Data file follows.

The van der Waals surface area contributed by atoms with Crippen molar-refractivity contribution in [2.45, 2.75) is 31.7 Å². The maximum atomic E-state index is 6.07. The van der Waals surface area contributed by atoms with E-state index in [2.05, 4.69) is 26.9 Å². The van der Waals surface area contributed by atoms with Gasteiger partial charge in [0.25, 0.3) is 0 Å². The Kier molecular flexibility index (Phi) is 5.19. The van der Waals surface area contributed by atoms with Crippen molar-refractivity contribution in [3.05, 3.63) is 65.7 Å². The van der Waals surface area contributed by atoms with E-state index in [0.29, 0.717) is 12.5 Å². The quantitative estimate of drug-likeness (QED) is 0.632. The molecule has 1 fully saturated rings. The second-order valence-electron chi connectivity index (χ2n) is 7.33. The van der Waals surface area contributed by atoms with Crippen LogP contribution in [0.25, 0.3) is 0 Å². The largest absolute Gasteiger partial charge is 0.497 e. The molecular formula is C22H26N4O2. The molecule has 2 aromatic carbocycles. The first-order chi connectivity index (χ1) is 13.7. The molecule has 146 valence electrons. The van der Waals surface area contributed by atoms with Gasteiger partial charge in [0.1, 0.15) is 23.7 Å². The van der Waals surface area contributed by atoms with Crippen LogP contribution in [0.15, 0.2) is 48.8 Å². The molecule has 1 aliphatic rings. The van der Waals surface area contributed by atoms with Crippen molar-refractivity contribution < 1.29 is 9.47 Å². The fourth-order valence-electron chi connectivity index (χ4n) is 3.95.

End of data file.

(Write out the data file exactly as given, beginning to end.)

The van der Waals surface area contributed by atoms with Crippen molar-refractivity contribution in [2.45, 2.75) is 31.7 Å². The maximum atomic E-state index is 6.07. The van der Waals surface area contributed by atoms with E-state index in [2.05, 4.69) is 26.9 Å². The van der Waals surface area contributed by atoms with Gasteiger partial charge in [0.25, 0.3) is 0 Å². The Kier molecular flexibility index (Phi) is 5.19. The van der Waals surface area contributed by atoms with Crippen molar-refractivity contribution in [3.05, 3.63) is 65.7 Å². The van der Waals surface area contributed by atoms with E-state index in [0.29, 0.717) is 12.5 Å². The quantitative estimate of drug-likeness (QED) is 0.632. The molecule has 1 fully saturated rings. The second-order valence-electron chi connectivity index (χ2n) is 7.33. The van der Waals surface area contributed by atoms with Crippen LogP contribution in [0.25, 0.3) is 0 Å². The largest absolute Gasteiger partial charge is 0.497 e. The molecular formula is C22H26N4O2. The molecule has 2 aromatic carbocycles. The first-order chi connectivity index (χ1) is 13.7. The molecule has 146 valence electrons. The van der Waals surface area contributed by atoms with Gasteiger partial charge in [0.1, 0.15) is 23.7 Å². The van der Waals surface area contributed by atoms with Crippen LogP contribution in [0.15, 0.2) is 48.8 Å². The molecule has 1 aliphatic rings. The van der Waals surface area contributed by atoms with Crippen molar-refractivity contribution < 1.29 is 9.47 Å². The fourth-order valence-electron chi connectivity index (χ4n) is 3.95.